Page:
Echofluxx returned to Tracfačka Arena for the 2013 and 2014 festivals. This is a large space with an impossibly high ceiling. Its sonic personality is quite strong, a force to be reckoned with. And interestingly enough, the first music for Echofluxx 13 was a set of two pieces by Michael Schumacher that had been performed in a similar space in Berlin. So it reckoned with the room quite beautifully, with large sounds that made the room come alive and sustained sounds that kept it vibrating in its own special way and even small, repeated sounds that did not activate the room, not so obviously anyway, so one had a nice set of possibilities for this very responsive space.
But what about the music? Well, Michael Schumacher is a fine composer. No doubt about that, and both Filters and Filtered and Beet 5 (after the piano concerto, not the symphony) are really rich and gorgeous pieces. I did not think that at first, however. Filters and Filtered is such a strong and extroverted piece, that Beet 5’s quieter and more subtle beauties failed to impress me as much in the concert. Only coming back to it in preparation for this review did I find that I had pretty thoroughly missed its beauties the first time through. As good a reason for recordings, even of improvisation, as any. Anyway, I hope the two excerpts offered here are enough to give you an idea of how good these pieces are. If sales and/or youtube hits suddenly spike, I’ll know they were.
Filters and filtered
One might think—I did at the time—that everything else would be a bit of a let down after such a strong opening. And Echofluxx is indeed a festival of widely varying styles and of widely varying success in working the room, the actual, physical room. I think that that is Echofluxx’s greatest strength, actually. It’s a festival that takes enormous risks and hence features some spectacular failures. And that’s a good thing, to my way of thinking. I’ve been to festivals that carefully vet each and every piece, making sure the quality is uniformly high. Unfortunately, none of those festivals are nearly as edgy or exciting or, ultimately, as fulfilling as festivals like Echofluxx that take risks. New music is new and risk is built into the situation. Or should be.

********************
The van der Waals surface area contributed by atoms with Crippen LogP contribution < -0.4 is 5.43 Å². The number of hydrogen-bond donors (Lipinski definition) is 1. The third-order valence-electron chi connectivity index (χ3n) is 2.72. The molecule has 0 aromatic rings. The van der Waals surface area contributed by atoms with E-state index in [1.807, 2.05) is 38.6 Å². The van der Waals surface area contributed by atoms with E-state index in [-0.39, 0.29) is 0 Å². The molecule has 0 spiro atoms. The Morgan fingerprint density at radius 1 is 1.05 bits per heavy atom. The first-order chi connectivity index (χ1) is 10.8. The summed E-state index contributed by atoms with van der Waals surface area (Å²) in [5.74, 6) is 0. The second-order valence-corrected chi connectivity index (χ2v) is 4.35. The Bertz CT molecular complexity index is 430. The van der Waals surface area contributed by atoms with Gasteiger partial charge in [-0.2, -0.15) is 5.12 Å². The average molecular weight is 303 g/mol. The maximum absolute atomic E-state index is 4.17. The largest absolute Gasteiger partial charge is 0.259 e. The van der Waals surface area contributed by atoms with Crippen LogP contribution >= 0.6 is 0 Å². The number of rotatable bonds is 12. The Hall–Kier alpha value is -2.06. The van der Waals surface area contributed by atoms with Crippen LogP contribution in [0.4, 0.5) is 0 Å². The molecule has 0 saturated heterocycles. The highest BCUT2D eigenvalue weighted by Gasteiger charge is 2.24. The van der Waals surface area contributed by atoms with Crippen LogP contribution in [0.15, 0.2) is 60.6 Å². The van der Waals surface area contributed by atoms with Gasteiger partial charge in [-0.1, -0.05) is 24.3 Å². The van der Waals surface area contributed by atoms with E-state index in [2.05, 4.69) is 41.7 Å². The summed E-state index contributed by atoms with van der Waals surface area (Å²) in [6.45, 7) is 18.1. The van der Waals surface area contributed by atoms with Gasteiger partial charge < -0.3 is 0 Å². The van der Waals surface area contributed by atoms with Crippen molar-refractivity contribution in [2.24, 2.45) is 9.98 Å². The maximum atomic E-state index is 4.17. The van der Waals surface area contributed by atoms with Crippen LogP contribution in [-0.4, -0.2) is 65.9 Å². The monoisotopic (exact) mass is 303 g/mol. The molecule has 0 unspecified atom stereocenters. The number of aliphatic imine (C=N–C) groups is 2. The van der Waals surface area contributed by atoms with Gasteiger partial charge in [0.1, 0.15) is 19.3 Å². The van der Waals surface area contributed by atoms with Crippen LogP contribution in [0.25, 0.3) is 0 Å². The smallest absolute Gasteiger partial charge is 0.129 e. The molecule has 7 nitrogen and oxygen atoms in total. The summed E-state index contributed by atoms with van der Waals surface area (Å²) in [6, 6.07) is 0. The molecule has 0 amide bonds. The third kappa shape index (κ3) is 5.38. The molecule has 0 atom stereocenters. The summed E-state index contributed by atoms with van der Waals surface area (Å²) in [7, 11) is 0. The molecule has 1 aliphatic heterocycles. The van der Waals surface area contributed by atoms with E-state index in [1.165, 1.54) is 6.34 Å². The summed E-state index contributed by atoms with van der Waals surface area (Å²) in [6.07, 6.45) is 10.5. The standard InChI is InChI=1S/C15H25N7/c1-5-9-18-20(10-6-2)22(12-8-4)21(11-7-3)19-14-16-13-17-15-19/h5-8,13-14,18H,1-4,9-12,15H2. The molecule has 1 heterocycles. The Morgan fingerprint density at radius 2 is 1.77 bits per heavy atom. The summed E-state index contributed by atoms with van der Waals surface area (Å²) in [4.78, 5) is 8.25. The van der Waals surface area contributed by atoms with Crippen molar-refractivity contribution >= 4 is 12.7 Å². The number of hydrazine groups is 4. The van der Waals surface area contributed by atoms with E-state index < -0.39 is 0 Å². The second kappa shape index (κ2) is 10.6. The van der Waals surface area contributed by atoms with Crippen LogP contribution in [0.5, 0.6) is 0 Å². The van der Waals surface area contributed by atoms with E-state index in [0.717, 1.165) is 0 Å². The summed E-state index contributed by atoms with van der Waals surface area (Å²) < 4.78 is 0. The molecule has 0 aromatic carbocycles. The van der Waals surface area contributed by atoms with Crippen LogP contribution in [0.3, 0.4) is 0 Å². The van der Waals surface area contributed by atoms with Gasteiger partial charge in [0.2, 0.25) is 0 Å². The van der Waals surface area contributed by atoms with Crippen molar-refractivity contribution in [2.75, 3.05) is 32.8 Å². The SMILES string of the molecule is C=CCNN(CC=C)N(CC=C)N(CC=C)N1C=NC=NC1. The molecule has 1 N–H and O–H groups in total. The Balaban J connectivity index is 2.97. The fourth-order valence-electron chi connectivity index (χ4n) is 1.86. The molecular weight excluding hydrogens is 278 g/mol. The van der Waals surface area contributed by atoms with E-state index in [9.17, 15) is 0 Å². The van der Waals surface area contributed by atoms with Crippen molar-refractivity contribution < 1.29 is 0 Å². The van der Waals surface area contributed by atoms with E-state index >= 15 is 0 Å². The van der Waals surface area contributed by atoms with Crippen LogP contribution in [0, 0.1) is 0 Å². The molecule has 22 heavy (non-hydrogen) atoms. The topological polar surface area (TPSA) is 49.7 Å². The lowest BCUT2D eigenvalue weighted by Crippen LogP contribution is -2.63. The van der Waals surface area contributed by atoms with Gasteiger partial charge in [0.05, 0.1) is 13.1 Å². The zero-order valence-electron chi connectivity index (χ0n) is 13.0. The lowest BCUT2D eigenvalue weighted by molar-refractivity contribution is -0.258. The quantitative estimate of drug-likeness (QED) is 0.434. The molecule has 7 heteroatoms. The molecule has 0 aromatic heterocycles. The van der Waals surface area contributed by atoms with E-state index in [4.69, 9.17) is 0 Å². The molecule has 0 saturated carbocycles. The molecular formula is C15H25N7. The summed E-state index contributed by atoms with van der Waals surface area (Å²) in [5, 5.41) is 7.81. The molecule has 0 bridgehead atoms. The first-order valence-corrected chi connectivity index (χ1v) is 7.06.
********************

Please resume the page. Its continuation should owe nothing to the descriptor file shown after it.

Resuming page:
But I digress. Everything else was quite definitely not a let down. There was a splendid set by Australian composer and clarinetist Brigid Burke, with some pieces from a work-in-progress involving video (also by Brigid) and electronics and Ms. Burke playing the clarinet. I’m not a big fan of video and music together, which is one reason I like the Echofluxx festival so much, because I get a big helping of something I am growing to like more and more. Of course. Anyway, here’s a few clips of Burke’s work, a work that is now finished. I think that the clips are long enough to show some of the really intricate and subtle relations between image and sound, between live and recorded, that Burke explores in these pieces. A fair taste, anyway.
The rest of that evening was taken up with a couple of collaborations, a music and video installation type piece by Michal Cáb and Peter Gonda and an improv set by Martin Janiček and Bethany Lacktorin. As various an evening as one could wish for.
The next evening featured Joanna Adamczewska’s book pieces. Endlessly fascinating, both visually and sonically. Different kinds of paper, different ways of performing the paper—crumpling, fumbling, ripping, tearing, tossing, leafing through the books. I was completely entranced. Amazing the range of sounds one can get from just mucking about with paper. And the fire, too. There was fire.
And, what’s more, Dan Senn had his own set a couple of days later, which also explored the sounds of tearing and crumpling paper. If you have already guessed that that set was in every way different from Adamczewska’s, you would be correct. It was.
Amazing the range of sounds one can get from just mucking about with paper.
After Adamczewska’s performance was a set by OEM. I would not have wanted to follow Adamczewska. But OEM just sailed in and knocked our collective socks off. Splendid music.
At the end of the festival was something that has turned into a kind of tradition for Echofluxx, a group improvisation, featuring several of the musicians able to stay through to the last day. New music and tradition. Amazing how well that combo works.